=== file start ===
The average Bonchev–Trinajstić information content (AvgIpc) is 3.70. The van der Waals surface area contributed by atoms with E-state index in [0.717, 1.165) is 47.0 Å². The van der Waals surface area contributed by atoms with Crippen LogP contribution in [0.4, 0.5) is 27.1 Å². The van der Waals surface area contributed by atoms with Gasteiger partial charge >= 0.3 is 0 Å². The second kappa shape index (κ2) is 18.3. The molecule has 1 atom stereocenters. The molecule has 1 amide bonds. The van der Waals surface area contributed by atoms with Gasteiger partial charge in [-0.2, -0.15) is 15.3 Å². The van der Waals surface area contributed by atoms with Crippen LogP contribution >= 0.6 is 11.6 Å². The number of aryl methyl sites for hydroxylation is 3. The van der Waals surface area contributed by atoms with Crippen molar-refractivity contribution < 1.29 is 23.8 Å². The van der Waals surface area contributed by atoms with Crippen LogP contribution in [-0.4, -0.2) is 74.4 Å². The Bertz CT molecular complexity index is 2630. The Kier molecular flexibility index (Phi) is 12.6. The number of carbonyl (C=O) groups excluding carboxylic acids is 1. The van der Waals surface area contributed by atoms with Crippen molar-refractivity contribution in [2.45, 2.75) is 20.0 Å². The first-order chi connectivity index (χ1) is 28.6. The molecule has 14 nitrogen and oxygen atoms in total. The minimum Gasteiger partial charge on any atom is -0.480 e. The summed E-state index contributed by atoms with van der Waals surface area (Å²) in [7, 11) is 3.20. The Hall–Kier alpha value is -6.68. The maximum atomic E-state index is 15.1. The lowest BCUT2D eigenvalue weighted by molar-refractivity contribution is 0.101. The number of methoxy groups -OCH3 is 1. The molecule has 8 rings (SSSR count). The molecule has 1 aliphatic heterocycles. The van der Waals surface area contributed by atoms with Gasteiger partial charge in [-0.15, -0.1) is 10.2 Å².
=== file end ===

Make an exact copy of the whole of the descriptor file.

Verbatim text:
The average Bonchev–Trinajstić information content (AvgIpc) is 3.70. The van der Waals surface area contributed by atoms with E-state index in [0.717, 1.165) is 47.0 Å². The van der Waals surface area contributed by atoms with Crippen LogP contribution in [0.4, 0.5) is 27.1 Å². The van der Waals surface area contributed by atoms with Gasteiger partial charge >= 0.3 is 0 Å². The second kappa shape index (κ2) is 18.3. The molecule has 1 atom stereocenters. The molecule has 1 amide bonds. The van der Waals surface area contributed by atoms with Gasteiger partial charge in [-0.2, -0.15) is 15.3 Å². The van der Waals surface area contributed by atoms with Crippen LogP contribution >= 0.6 is 11.6 Å². The number of aryl methyl sites for hydroxylation is 3. The van der Waals surface area contributed by atoms with Crippen molar-refractivity contribution < 1.29 is 23.8 Å². The van der Waals surface area contributed by atoms with Crippen LogP contribution in [-0.4, -0.2) is 74.4 Å². The Bertz CT molecular complexity index is 2630. The Kier molecular flexibility index (Phi) is 12.6. The number of carbonyl (C=O) groups excluding carboxylic acids is 1. The van der Waals surface area contributed by atoms with Crippen molar-refractivity contribution in [2.45, 2.75) is 20.0 Å². The first-order chi connectivity index (χ1) is 28.6. The molecule has 14 nitrogen and oxygen atoms in total. The minimum Gasteiger partial charge on any atom is -0.480 e. The summed E-state index contributed by atoms with van der Waals surface area (Å²) in [7, 11) is 3.20. The Hall–Kier alpha value is -6.68. The maximum atomic E-state index is 15.1. The lowest BCUT2D eigenvalue weighted by molar-refractivity contribution is 0.101. The number of methoxy groups -OCH3 is 1. The molecule has 8 rings (SSSR count). The molecule has 1 aliphatic heterocycles. The van der Waals surface area contributed by atoms with Gasteiger partial charge in [-0.15, -0.1) is 10.2 Å².